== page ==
Japanese stocks rally despite collapse of country's tenth biggest bank

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The Independent Online
During a remarkable day in Tokyo yesterday, the stock exchange scored one of its biggest ever gains, just hours after seemingly catastrophic news: the long-awaited collapse of the country's tenth biggest bank. Richard Lloyd Parry reports from Tokyo.

The Nikkei average of 225 leading shares rose by 1,200 points or 8 per cent, to close at 16,283, the fourth largest percentage increase in its history. Remarkably, yesterday's rise followed the morning announcement that Hokkaido Takushoku Bank was to become the first Japanese commercial bank to ever to go out of business.

On Friday, after a traumatic month which saw currencies and stock markets plunge around Asia, the Nikkei index had sunk below the 15,000 barrier, and yesterday's unexpected surge appeared to reflect confidence that after years of irresolution, the problem of bad debts in Japan's banking system was finally being addressed. Hiroshi Mitsuzuka, the Finance Minister, announced yesterday that the Bank of Japan would provide special loans to cover withdrawals by Hokkaido Takushoku depositors, and hinted that public funds may also be drawn upon. The bank's non-performing loans will be bought out by the Deposit Insurance Corporation, a government- backed fund.

This combination of support for individual depositors coupled with a willingness to let an unhealthy bank go under appears to have reassured the markets that the government is serious about financial reform while keeping casualties to a minimum. "Today's step underscores that the authorities are prepared to let capitalism work," said Jesper Koll, the chief economist of J P Morgan in Japan. "The previous Japan doctrine of `too small to fail' has been abandoned and full-blown consolidation is now under way".

Until two years ago, Japanese financial institutions operated in a highly regulated and protected environment under the wing of the powerful Ministry of Finance, which has traditionally propped up ailing banks. Recently however, in an attempt to recover from a lingering slump, the Japanese government has promised to open up the financial markets to new competition and become less tolerant of lame ducks. Since 1995 three regional banks and several credit unions have gone under. Hokkaido Takushoko (also known as Hokutaku) is the first of the 20 big "city" banks to fall, and analysts in Tokyo predicted yesterday that it would not be the last.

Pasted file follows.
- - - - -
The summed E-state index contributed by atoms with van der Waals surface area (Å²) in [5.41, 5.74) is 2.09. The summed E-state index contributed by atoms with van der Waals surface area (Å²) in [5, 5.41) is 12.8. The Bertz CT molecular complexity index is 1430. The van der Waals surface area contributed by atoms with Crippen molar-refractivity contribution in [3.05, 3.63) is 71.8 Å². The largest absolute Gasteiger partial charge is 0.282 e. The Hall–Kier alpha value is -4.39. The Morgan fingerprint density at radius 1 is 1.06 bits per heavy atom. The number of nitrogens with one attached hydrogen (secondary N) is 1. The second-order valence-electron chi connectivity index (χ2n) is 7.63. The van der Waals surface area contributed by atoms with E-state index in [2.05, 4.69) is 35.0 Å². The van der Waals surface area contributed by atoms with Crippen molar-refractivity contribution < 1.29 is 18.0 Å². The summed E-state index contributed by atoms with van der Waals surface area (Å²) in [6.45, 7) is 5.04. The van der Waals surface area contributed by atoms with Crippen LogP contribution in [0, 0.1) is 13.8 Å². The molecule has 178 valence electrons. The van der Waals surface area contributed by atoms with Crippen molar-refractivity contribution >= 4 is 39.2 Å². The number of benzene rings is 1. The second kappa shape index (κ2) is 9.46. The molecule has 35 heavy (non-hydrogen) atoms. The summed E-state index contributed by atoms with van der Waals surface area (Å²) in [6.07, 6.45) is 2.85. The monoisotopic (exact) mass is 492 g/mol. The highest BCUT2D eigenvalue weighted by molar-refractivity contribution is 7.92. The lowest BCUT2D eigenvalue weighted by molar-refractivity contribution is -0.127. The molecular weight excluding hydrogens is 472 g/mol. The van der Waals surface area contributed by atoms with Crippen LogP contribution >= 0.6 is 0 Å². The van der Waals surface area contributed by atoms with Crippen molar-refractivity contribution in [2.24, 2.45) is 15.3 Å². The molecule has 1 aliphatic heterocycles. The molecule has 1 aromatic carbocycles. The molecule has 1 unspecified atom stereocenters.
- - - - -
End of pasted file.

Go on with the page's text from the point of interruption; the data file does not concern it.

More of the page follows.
Japanese banks declared problem loans worth 27.9 trillion yen (pounds 132bn) at the end of March, but independent reckonings put the true total much higher. Serious problems could arise if the liabilities of busted banks exceed the capacity of the Deposit Insurance Corporation, which was set up to protect depositors and maintain confidence. Yesterday, the US deputy treasury secretary, Lawrence Summer, urged the government to use public money to bail out lenders. But the use of public funds to save ill-managed institutions has proved disastrously unpopular in the past, and the political risks are high.

Hokkaido Takushoku, based in Sapporo on the northern island of Hokkaido, was known to have been ailing for months, and in August, it closed most of its overseas operations. Last month it postponed a planned merger with another Hokkaido-based bank after disagreements over how to handle its burden of bad debts, which were known to total 935bn at the end of March.

"In addition to lower credit ratings and weak stock prices, which reflected recent worries about the creditworthiness of our bank, the recent collapse of financial firms has made it increasingly difficult for us to raise money in the short-term money market," the bank said in a statement yesterday. "We had to reach a judgement that we would not be able to continue our operations."

The failure will no doubt mean an increase in the so-called "Japan premium", the mark up on borrowing which Japanese banks face on the international market. Yesterday morning, three-month Eurodollar loans in the interbank money market in London were costing Japanese institutions 0.46 per cent higher than European and US banks.

In Hokkaido, the day-to- day operations of Hokutaku will be taken over by North Pacific Bank. Among the victims of the failure will be a tie- up with Barclays Bank which agreed last June jointly to develop new financial products with Hokutaku.

Hamish McRae, page 23

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